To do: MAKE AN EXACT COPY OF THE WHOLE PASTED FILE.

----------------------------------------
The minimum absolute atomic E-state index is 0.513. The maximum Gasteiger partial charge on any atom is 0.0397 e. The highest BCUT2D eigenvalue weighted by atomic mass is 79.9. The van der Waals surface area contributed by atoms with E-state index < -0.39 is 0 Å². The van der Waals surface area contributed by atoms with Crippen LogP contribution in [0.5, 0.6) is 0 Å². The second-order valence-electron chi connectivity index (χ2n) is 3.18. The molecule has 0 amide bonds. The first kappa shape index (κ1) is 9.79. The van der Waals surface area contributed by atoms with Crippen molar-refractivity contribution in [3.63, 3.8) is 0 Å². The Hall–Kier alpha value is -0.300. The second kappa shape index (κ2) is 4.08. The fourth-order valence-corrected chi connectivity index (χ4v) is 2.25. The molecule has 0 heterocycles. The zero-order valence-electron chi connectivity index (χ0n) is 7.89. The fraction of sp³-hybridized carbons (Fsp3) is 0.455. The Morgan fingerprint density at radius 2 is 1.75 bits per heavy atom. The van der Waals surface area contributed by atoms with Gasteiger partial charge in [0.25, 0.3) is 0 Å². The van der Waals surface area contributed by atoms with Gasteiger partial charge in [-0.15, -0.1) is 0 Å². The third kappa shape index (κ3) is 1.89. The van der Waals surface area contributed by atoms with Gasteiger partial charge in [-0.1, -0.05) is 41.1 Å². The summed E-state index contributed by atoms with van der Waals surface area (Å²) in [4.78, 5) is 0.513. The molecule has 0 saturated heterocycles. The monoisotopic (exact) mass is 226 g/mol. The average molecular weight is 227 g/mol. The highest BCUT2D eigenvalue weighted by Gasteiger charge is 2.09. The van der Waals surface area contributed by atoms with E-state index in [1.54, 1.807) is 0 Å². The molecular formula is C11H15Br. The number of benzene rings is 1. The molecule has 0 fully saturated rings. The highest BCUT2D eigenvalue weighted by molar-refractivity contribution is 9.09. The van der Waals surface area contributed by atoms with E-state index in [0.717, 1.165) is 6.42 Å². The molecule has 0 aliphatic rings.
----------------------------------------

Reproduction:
The minimum absolute atomic E-state index is 0.513. The maximum Gasteiger partial charge on any atom is 0.0397 e. The highest BCUT2D eigenvalue weighted by atomic mass is 79.9. The van der Waals surface area contributed by atoms with E-state index < -0.39 is 0 Å². The van der Waals surface area contributed by atoms with Crippen LogP contribution in [0.5, 0.6) is 0 Å². The second-order valence-electron chi connectivity index (χ2n) is 3.18. The molecule has 0 amide bonds. The first kappa shape index (κ1) is 9.79. The van der Waals surface area contributed by atoms with Crippen molar-refractivity contribution in [3.63, 3.8) is 0 Å². The Hall–Kier alpha value is -0.300. The second kappa shape index (κ2) is 4.08. The fourth-order valence-corrected chi connectivity index (χ4v) is 2.25. The molecule has 0 heterocycles. The zero-order valence-electron chi connectivity index (χ0n) is 7.89. The fraction of sp³-hybridized carbons (Fsp3) is 0.455. The Morgan fingerprint density at radius 2 is 1.75 bits per heavy atom. The van der Waals surface area contributed by atoms with Gasteiger partial charge in [0.25, 0.3) is 0 Å². The van der Waals surface area contributed by atoms with Gasteiger partial charge in [-0.15, -0.1) is 0 Å². The third kappa shape index (κ3) is 1.89. The van der Waals surface area contributed by atoms with Gasteiger partial charge in [-0.1, -0.05) is 41.1 Å². The summed E-state index contributed by atoms with van der Waals surface area (Å²) in [4.78, 5) is 0.513. The molecule has 0 saturated heterocycles. The monoisotopic (exact) mass is 226 g/mol. The average molecular weight is 227 g/mol. The highest BCUT2D eigenvalue weighted by Gasteiger charge is 2.09. The van der Waals surface area contributed by atoms with E-state index in [1.54, 1.807) is 0 Å². The molecular formula is C11H15Br. The number of benzene rings is 1. The molecule has 0 fully saturated rings. The highest BCUT2D eigenvalue weighted by molar-refractivity contribution is 9.09. The van der Waals surface area contributed by atoms with E-state index in [0.717, 1.165) is 6.42 Å². The molecule has 0 aliphatic rings.